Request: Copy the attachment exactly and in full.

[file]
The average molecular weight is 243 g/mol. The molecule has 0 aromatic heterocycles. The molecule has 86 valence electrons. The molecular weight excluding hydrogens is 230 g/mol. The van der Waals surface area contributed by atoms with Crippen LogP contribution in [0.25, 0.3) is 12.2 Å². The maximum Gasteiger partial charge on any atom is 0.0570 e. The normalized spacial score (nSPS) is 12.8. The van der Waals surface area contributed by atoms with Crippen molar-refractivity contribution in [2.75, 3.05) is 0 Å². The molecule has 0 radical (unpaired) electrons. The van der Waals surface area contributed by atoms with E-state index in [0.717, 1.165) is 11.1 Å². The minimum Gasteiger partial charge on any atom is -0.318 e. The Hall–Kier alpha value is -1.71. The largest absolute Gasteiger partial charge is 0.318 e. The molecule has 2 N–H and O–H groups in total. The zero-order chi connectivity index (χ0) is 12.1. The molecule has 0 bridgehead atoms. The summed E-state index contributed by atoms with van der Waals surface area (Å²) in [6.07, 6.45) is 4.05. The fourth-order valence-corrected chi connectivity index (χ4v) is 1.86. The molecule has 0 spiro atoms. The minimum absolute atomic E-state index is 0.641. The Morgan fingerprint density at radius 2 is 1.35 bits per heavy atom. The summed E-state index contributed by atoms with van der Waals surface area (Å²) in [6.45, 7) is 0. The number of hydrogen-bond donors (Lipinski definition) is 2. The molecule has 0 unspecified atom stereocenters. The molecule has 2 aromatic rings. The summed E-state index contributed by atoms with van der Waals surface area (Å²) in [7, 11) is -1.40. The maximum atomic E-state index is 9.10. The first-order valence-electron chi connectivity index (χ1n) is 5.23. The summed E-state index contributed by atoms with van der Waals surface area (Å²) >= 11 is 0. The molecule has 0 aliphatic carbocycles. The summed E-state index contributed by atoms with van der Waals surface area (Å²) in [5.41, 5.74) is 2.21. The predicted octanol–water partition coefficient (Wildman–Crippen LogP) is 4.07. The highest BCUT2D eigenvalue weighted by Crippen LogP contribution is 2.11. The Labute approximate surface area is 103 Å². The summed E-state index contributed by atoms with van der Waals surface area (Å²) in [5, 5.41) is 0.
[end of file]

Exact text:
The average molecular weight is 243 g/mol. The molecule has 0 aromatic heterocycles. The molecule has 86 valence electrons. The molecular weight excluding hydrogens is 230 g/mol. The van der Waals surface area contributed by atoms with Crippen LogP contribution in [0.25, 0.3) is 12.2 Å². The maximum Gasteiger partial charge on any atom is 0.0570 e. The normalized spacial score (nSPS) is 12.8. The van der Waals surface area contributed by atoms with Crippen molar-refractivity contribution in [2.75, 3.05) is 0 Å². The molecule has 0 radical (unpaired) electrons. The van der Waals surface area contributed by atoms with E-state index in [0.717, 1.165) is 11.1 Å². The minimum Gasteiger partial charge on any atom is -0.318 e. The Hall–Kier alpha value is -1.71. The largest absolute Gasteiger partial charge is 0.318 e. The molecule has 2 N–H and O–H groups in total. The zero-order chi connectivity index (χ0) is 12.1. The molecule has 0 bridgehead atoms. The summed E-state index contributed by atoms with van der Waals surface area (Å²) in [6.07, 6.45) is 4.05. The fourth-order valence-corrected chi connectivity index (χ4v) is 1.86. The molecule has 0 spiro atoms. The minimum absolute atomic E-state index is 0.641. The Morgan fingerprint density at radius 2 is 1.35 bits per heavy atom. The summed E-state index contributed by atoms with van der Waals surface area (Å²) in [6.45, 7) is 0. The number of hydrogen-bond donors (Lipinski definition) is 2. The molecule has 0 unspecified atom stereocenters. The molecule has 2 aromatic rings. The summed E-state index contributed by atoms with van der Waals surface area (Å²) in [7, 11) is -1.40. The maximum atomic E-state index is 9.10. The first-order valence-electron chi connectivity index (χ1n) is 5.23. The summed E-state index contributed by atoms with van der Waals surface area (Å²) >= 11 is 0. The molecule has 0 aliphatic carbocycles. The summed E-state index contributed by atoms with van der Waals surface area (Å²) in [5.41, 5.74) is 2.21. The predicted octanol–water partition coefficient (Wildman–Crippen LogP) is 4.07. The highest BCUT2D eigenvalue weighted by Crippen LogP contribution is 2.11. The Labute approximate surface area is 103 Å². The summed E-state index contributed by atoms with van der Waals surface area (Å²) in [5, 5.41) is 0.